A Gainesville-based environmental group has launched a second legal challenge to how lawmakers carried out a constitutional amendment that requires spending on land acquisition and preservation.
The Florida Defenders of the Environment wants a Leon County circuit judge to block the Department of Environmental Protection, the Department of State, the Department of Agriculture and Consumer Services and the Fish and Wildlife Conservation Commission from spending the dollars in the current fiscal year.
Fish and Wildlife Conservation Commission spokeswoman Susan Smith said Thursday the agency had not been served, while Department of State spokeswoman Meredith Beatrice said in an email that, "The department does not comment on litigation."
The lawsuit stems from a ballot initiative known as "Amendment 1," which voters overwhelmingly approved in November 2014. That initiative requires that 33 percent of the proceeds from an existing real-estate tax, known as documentary stamps, go for land and water maintenance and acquisition across Florida.
As with a separate lawsuit filed in June by the Florida Wildlife Federation, the St. Johns Riverkeeper, the Environmental Confederation of Southwest Florida and the Sierra Club, the lawsuit filed Monday by the Florida Defenders of the Environment contends that $237 million would be misspent on salaries, to purchase motor vehicles and for general operating costs.
"The Legislature may not make appropriations from a fund that has a specifically designated use prescribed in other portions of the statutes or Constitution for purposes that do not serve that designated use," Florida Defenders' Vice-President Joe Little, an emeritus professor at the University of Florida's College of Law, said in a prepared statement.
"Florida Defenders' argument is that Amendment 1 places funds in the Land Acquisition Trust Fund for explicitly designated uses -- purchasing and restoring conservation lands -- and that the Legislature cannot appropriate those monies for other uses."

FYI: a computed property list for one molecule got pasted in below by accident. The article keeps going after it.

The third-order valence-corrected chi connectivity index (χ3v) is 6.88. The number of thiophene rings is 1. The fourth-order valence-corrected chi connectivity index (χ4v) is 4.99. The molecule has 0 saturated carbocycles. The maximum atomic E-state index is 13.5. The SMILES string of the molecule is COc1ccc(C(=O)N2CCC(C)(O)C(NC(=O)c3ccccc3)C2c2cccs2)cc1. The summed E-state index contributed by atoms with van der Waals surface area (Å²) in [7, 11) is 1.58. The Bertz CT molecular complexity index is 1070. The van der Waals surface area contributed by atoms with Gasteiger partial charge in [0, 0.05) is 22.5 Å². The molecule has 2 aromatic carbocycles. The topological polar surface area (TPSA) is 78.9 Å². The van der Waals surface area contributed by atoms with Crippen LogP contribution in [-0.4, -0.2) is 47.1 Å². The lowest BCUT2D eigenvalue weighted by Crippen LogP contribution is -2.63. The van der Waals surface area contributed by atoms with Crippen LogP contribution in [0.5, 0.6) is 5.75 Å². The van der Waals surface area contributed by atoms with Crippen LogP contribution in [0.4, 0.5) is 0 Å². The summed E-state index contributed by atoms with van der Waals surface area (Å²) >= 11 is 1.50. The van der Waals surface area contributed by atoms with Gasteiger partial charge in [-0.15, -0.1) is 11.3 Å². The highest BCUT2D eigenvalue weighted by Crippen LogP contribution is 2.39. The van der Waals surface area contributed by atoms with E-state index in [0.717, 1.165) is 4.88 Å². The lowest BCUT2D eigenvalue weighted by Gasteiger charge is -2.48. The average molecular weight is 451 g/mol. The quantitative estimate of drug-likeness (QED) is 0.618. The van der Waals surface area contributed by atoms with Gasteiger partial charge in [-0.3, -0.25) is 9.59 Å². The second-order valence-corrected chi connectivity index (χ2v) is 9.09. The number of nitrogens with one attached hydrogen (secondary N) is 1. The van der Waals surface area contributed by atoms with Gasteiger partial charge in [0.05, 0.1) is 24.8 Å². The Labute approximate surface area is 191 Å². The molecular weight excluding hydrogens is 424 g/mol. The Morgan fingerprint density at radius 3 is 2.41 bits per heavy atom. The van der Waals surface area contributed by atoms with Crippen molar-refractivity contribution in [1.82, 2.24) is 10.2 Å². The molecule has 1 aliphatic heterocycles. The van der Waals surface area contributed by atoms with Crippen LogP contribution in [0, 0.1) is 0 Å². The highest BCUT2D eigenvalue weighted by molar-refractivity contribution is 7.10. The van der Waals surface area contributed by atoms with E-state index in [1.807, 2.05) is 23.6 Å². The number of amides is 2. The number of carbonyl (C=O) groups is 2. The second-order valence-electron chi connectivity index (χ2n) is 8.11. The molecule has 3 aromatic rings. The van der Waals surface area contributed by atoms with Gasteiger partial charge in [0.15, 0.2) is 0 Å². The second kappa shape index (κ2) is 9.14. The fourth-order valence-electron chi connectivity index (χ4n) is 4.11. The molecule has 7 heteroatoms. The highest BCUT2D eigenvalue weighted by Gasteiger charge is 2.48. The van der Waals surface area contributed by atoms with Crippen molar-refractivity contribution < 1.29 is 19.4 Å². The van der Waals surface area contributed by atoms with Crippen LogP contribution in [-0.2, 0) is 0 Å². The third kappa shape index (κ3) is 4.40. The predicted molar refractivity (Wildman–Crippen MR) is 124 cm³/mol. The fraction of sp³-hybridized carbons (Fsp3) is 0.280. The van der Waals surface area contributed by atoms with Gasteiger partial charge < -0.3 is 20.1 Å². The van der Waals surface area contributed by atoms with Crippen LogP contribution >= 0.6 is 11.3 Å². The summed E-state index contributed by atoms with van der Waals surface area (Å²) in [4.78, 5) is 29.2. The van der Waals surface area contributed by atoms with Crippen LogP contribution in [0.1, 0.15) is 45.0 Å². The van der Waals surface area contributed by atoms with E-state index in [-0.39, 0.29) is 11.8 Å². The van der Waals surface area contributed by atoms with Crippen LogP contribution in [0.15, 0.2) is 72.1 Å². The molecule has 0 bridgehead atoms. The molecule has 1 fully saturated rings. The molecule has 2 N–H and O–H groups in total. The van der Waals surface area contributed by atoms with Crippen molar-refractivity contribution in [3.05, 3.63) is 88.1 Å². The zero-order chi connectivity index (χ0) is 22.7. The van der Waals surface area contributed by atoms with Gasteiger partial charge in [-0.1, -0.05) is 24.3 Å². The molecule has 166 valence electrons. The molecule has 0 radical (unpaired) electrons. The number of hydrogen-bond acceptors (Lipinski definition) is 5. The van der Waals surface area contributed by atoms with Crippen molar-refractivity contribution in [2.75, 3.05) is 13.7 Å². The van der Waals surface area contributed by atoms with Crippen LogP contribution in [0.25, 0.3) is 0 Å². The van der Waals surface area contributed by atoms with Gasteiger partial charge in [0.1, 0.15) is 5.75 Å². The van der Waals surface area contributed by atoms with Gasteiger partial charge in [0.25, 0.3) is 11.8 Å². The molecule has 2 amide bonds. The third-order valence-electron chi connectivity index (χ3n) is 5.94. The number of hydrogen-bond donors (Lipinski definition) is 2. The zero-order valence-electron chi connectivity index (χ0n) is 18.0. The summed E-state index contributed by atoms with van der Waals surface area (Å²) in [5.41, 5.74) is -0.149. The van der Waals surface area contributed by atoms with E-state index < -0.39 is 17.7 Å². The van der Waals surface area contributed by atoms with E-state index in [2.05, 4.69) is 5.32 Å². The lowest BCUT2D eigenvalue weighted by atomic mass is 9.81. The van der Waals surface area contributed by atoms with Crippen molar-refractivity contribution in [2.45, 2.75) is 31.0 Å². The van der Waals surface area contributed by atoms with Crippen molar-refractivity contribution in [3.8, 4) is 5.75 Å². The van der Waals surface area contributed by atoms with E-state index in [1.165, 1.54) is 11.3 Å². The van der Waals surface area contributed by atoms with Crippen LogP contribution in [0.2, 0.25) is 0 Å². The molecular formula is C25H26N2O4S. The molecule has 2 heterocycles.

The Amendment 1 sponsor committee had proposed that natural-springs restoration receive $60 million and that $155 million go to the Florida Forever program. But the lawsuit contends such environmental priorities were shortchanged by lawmakers, with $38.5 million set aside for springs and $15 million for Florida Forever.
With environmental leadership in the Legislature unchanged heading into the 2016 regular session, little change is expected in the approach to allocating money under the amendment.
"The House faithfully implemented Article X, Section 28 of the Florida Constitution last session and we will do the same in the upcoming session," Michael Williams, a spokesman for House Speaker Steve Crisafulli, said in an email last week.
Amendment 1 was spawned after funding diminished for the Florida Forever program, which authorizes lawmakers to spend up to $300 million a year for preservation.
In addition to an injunction, the Florida Defenders of the Environment wants a declaration from the court that the Legislature broke the law in how it spent the Amendment 1 money.
Florida Defenders' President Steve Robitaille expressed confidence in the group's effort due to the "legal and scientific expertise" of its members, such as Little, who drafted the complaint.
"In this case, our legal team identified a legal theory which is likely to be successful and which other organizations have not argued," Little said in a release. "Adding our voice, and expertise, to other pending challenges makes a successful outcome -- where the will of Florida voters is achieved -- more likely."
The earlier lawsuit, filed by the environmental law firm Earthjustice, wants a court to require state Chief Financial Officer Jeff Atwater to transfer $237 million from the General Revenue Fund to the Land Acquisition Trust Fund, which is used to carry out Amendment 1, and to declare exactly what lawmakers can and can't do with the Amendment 1 money.
Attorneys for Crisafulli, R-Merritt Island, and Senate President Andy Gardiner, R-Orlando, have asked a judge to toss out that lawsuit, arguing that allocation of the money is at the discretion of the Legislature.
"Plaintiffs might dislike and disagree with the Legislature's spending decisions, but mere dislike and disagreement do not entitle plaintiffs to declaratory and injunctive relief," the lawmakers' motion filed Sept. 8 said.
They also argued that the four environmental groups behind the earlier lawsuit ignore "the separation of powers" by calling for Atwater to handle the money.